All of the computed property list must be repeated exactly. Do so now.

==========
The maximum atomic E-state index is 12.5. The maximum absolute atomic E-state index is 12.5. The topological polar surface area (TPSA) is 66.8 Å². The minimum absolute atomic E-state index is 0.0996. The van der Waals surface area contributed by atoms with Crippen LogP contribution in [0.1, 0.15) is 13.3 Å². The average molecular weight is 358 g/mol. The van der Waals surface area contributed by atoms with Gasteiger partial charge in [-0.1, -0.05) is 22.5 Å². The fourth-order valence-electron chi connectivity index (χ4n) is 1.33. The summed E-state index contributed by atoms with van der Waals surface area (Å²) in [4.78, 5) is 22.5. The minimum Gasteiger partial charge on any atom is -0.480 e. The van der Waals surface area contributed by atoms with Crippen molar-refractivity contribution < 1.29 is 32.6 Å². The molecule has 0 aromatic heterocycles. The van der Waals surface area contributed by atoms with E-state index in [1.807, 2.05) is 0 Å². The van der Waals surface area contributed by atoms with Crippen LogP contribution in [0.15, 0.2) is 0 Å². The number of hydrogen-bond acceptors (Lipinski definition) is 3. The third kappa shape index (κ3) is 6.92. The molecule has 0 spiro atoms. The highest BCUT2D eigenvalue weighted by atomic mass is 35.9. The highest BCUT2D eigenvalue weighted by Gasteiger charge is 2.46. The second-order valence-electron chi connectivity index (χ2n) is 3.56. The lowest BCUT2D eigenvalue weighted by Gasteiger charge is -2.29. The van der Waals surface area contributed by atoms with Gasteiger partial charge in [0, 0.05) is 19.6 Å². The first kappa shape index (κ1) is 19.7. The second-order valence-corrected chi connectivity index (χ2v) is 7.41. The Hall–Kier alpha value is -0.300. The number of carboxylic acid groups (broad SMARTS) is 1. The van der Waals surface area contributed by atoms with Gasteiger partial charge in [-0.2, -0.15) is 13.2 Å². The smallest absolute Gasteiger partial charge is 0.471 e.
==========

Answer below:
The maximum atomic E-state index is 12.5. The maximum absolute atomic E-state index is 12.5. The topological polar surface area (TPSA) is 66.8 Å². The minimum absolute atomic E-state index is 0.0996. The van der Waals surface area contributed by atoms with Crippen LogP contribution in [0.1, 0.15) is 13.3 Å². The average molecular weight is 358 g/mol. The van der Waals surface area contributed by atoms with Gasteiger partial charge in [-0.1, -0.05) is 22.5 Å². The fourth-order valence-electron chi connectivity index (χ4n) is 1.33. The summed E-state index contributed by atoms with van der Waals surface area (Å²) in [4.78, 5) is 22.5. The minimum Gasteiger partial charge on any atom is -0.480 e. The van der Waals surface area contributed by atoms with Crippen molar-refractivity contribution < 1.29 is 32.6 Å². The molecule has 0 aromatic heterocycles. The van der Waals surface area contributed by atoms with E-state index in [1.807, 2.05) is 0 Å². The van der Waals surface area contributed by atoms with Crippen LogP contribution in [0.15, 0.2) is 0 Å². The number of hydrogen-bond acceptors (Lipinski definition) is 3. The third kappa shape index (κ3) is 6.92. The molecule has 0 spiro atoms. The highest BCUT2D eigenvalue weighted by atomic mass is 35.9. The highest BCUT2D eigenvalue weighted by Gasteiger charge is 2.46. The second-order valence-electron chi connectivity index (χ2n) is 3.56. The lowest BCUT2D eigenvalue weighted by Gasteiger charge is -2.29. The van der Waals surface area contributed by atoms with Gasteiger partial charge in [0, 0.05) is 19.6 Å². The first kappa shape index (κ1) is 19.7. The second-order valence-corrected chi connectivity index (χ2v) is 7.41. The Hall–Kier alpha value is -0.300. The number of carboxylic acid groups (broad SMARTS) is 1. The van der Waals surface area contributed by atoms with Gasteiger partial charge in [-0.2, -0.15) is 13.2 Å². The smallest absolute Gasteiger partial charge is 0.471 e.